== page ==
The connection between education and employment has been one of the key motivations for young adults to finish high school and attend college. In the United States, statistics show that the dropout levels in high school have decreased between 1990 and 2010, indicating more interest in obtaining a state-approved diploma among high school students.
The path almost inadvertently leads to college for some. For others, a college degree simply becomes instrumental in securing a position at a respectable company in a specific field. Others thrive well in the labor force with a high school diploma and some experience in hand.
However, high school attrition rates remain high, even as greater numbers of adolescents eventually graduate. While a vast array of socio-economic complexities are at play in these circumstances, the inability of some young people to fall in step with their peers in the classroom plays a significant role in a student’s remaining in or leaving school.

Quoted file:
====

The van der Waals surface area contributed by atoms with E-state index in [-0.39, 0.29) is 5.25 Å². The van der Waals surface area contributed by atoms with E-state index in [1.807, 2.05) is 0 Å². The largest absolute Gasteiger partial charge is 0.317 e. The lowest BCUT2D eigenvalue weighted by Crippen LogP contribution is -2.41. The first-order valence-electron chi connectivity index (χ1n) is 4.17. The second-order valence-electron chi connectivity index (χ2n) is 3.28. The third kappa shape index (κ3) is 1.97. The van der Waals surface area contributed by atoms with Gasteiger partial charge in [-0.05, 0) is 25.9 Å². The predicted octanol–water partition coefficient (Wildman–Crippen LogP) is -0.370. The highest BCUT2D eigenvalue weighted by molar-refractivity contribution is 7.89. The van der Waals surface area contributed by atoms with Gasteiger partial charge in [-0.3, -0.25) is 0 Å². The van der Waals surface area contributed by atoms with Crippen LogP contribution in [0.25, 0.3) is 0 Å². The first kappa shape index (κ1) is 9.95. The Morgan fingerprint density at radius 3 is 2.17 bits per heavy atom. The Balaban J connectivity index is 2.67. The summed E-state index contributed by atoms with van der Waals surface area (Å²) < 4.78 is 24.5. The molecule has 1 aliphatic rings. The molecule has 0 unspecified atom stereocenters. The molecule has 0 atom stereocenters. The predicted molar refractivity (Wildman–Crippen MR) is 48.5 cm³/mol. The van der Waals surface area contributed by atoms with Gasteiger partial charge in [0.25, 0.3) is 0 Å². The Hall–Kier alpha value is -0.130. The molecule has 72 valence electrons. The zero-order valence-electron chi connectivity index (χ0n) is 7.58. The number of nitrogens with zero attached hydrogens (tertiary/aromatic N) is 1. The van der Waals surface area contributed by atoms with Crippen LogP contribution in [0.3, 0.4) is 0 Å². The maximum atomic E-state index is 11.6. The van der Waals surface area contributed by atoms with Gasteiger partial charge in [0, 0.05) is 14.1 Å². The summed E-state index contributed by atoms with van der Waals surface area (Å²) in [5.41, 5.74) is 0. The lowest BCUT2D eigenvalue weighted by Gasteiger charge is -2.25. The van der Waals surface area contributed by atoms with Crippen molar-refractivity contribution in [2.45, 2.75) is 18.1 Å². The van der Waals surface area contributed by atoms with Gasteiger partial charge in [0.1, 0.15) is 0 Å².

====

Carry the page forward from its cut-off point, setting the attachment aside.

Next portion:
Without finishing the high school level of education, opportunities for college become relatively scant. For most youth, not being in school could mean a life of early employment in menial positions, or at the worst, to a life of crime.
Greater efforts have been placed in alternative instruction methods. Charter schools, like Mavericks in Education, have formulated research-based curricula to address specific needs. Programs like this are often geared toward a smaller ration between students and the teacher to allow the educator to focus on the learning process of each student, at his or her own pace.
With these methods, students attuned to other learning styles may have a better chance at further education.